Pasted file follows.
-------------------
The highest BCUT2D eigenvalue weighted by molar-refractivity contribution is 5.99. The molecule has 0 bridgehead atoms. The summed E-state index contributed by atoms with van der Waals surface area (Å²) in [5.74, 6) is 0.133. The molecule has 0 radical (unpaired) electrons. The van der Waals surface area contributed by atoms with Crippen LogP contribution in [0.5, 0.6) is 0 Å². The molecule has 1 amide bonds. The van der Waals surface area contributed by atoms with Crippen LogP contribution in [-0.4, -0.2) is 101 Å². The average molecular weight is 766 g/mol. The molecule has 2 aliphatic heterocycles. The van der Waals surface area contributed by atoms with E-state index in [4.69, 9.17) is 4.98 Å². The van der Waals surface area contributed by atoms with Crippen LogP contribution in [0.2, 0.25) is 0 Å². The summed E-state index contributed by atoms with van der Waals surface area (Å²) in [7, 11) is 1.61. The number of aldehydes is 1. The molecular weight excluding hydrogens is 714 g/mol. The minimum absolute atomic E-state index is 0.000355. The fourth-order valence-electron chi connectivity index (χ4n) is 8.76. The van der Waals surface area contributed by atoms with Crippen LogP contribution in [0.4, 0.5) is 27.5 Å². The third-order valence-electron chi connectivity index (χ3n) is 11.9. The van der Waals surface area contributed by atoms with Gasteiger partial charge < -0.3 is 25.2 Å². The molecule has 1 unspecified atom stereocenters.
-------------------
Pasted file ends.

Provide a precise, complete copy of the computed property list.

The highest BCUT2D eigenvalue weighted by molar-refractivity contribution is 5.99. The molecule has 0 bridgehead atoms. The summed E-state index contributed by atoms with van der Waals surface area (Å²) in [5.74, 6) is 0.133. The molecule has 0 radical (unpaired) electrons. The van der Waals surface area contributed by atoms with Crippen LogP contribution in [0.5, 0.6) is 0 Å². The molecule has 1 amide bonds. The van der Waals surface area contributed by atoms with Crippen LogP contribution in [-0.4, -0.2) is 101 Å². The average molecular weight is 766 g/mol. The molecule has 2 aliphatic heterocycles. The van der Waals surface area contributed by atoms with E-state index in [4.69, 9.17) is 4.98 Å². The van der Waals surface area contributed by atoms with Crippen LogP contribution in [0.2, 0.25) is 0 Å². The summed E-state index contributed by atoms with van der Waals surface area (Å²) in [7, 11) is 1.61. The number of aldehydes is 1. The molecular weight excluding hydrogens is 714 g/mol. The minimum absolute atomic E-state index is 0.000355. The fourth-order valence-electron chi connectivity index (χ4n) is 8.76. The van der Waals surface area contributed by atoms with Crippen LogP contribution in [0.4, 0.5) is 27.5 Å². The third-order valence-electron chi connectivity index (χ3n) is 11.9. The van der Waals surface area contributed by atoms with Gasteiger partial charge < -0.3 is 25.2 Å². The molecule has 1 unspecified atom stereocenters.